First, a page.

The Health Risks of Being Black

Petronella Lugemwa of Petronella Photography

Tiffany Donelson. Photo credit: Petronella Photography

Savanna Yelling, Contributor

Tiffany Donelson, president and CEO of the Connecticut Health Foundation (CT Health), spoke to Central Connecticut State University students on the injustices minorities face in the healthcare system at an African-Centered Approach to Wellness conference.

The day-long conference was held on Webex and featured over 20 speakers. Doctors, professors, therapists, and other researchers covered several health topics such as mental and spiritual wellness, health disparities, and developing institutions from an “African-centered” approach.

Donelson began her speech by differentiating between equity and equality, as CT Health focuses specifically on equity in the health care system.

“Equality is the state of being equal, giving everyone the same thing, equal distribution of resources,” she said. “Equity is about looking at where are gaps in disparity, ensuring that the resources that we have available are distributed based on need and differences in needs.”

According to Donelson, equity in health care can be achieved by collecting data on race to accommodate people of color’s needs, appropriate practices, and the correct treatments. She said that data is imperative to understand health care disparities, develop interventions and monitor data.

“We cannot improve what we’re not measuring,” Donelson said.

Donelson elaborated on health issues caused by low socioeconomic status and health issues caused by racism. She gave examples surrounding childbirth issues; Donelson said Black women with a college education or higher are still 1.6 times more likely to die from pregnancy-related causes than white women without a high school diploma. Similarly, Black mothers are three times more likely to die within six weeks postpartum.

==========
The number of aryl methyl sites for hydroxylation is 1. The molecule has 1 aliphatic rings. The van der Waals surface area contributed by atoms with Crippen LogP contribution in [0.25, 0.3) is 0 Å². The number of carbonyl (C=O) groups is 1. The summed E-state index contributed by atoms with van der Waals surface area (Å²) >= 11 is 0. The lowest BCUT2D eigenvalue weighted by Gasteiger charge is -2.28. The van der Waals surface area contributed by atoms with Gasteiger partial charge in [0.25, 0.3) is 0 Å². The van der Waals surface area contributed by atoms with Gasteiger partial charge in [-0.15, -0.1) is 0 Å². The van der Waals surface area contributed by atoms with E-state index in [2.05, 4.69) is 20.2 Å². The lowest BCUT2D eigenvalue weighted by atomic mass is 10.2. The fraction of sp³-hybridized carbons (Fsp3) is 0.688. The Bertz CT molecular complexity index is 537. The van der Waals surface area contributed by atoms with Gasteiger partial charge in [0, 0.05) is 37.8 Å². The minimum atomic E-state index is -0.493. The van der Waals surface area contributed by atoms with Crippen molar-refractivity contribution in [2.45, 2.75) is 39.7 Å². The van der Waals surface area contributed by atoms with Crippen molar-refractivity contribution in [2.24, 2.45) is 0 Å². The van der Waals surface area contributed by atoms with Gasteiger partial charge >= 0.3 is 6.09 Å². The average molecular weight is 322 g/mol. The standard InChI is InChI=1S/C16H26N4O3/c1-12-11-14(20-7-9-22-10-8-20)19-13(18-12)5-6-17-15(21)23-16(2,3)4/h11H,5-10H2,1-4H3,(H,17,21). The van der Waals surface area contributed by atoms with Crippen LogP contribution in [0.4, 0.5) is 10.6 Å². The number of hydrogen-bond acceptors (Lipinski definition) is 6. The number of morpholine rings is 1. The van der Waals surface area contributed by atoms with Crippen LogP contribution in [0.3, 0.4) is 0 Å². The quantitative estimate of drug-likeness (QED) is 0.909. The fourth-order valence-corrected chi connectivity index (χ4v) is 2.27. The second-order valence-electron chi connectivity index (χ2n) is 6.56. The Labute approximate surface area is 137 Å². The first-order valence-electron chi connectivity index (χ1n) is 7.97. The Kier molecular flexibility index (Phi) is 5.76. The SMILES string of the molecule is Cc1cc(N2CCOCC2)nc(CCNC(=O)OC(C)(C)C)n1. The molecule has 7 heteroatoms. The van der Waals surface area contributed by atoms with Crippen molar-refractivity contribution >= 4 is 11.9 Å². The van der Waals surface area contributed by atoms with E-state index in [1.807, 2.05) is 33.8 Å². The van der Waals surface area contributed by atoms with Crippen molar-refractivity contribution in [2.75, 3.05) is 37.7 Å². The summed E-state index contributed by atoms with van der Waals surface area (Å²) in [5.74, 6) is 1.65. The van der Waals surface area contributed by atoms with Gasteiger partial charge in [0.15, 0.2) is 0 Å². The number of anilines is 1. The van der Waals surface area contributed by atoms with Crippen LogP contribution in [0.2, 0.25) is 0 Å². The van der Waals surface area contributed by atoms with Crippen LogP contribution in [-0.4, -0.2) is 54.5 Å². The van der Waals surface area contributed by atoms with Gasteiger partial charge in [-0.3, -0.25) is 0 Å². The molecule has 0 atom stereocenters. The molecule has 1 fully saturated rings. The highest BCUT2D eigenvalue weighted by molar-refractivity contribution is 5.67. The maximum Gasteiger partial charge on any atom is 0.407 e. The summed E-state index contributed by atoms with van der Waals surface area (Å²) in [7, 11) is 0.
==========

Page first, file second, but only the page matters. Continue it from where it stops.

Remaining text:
Trends in infant mortality tell the same story: she said Black children die three times more often than white children.

“Income and socioeconomic status don’t tell the whole story for these disparities,” Donelson said.

Although Donelson and CT Health partake in extensive research, she emphasized the impact of civic engagement.

“We need to rewrite the policies that were written wrong for people of color,” she said.

Donelson said that members of the community who are eligible to vote can elect officials into office who are motivated to repair the broken system, and citizens who cannot vote have the right to petition and can educate others in their sphere of influence.

In a student-led discussion, when asked to address the impact that environmental racism has on health, Donelson focused on Hartford, the city where she works. She said stores that provide healthy foods are not accessible to Hartford residents. However, Donelson said that West Hartford, a bordering town, has excellent grocery stores and restaurants that sell nutritional foods.

She said that it is difficult to break such generational struggles as “it is very hard for people to ask for what they don’t know they deserve.”

She said that Black people are often born into a low socioeconomic status with limited access to resources, so they may not be aware of what they are being withheld from.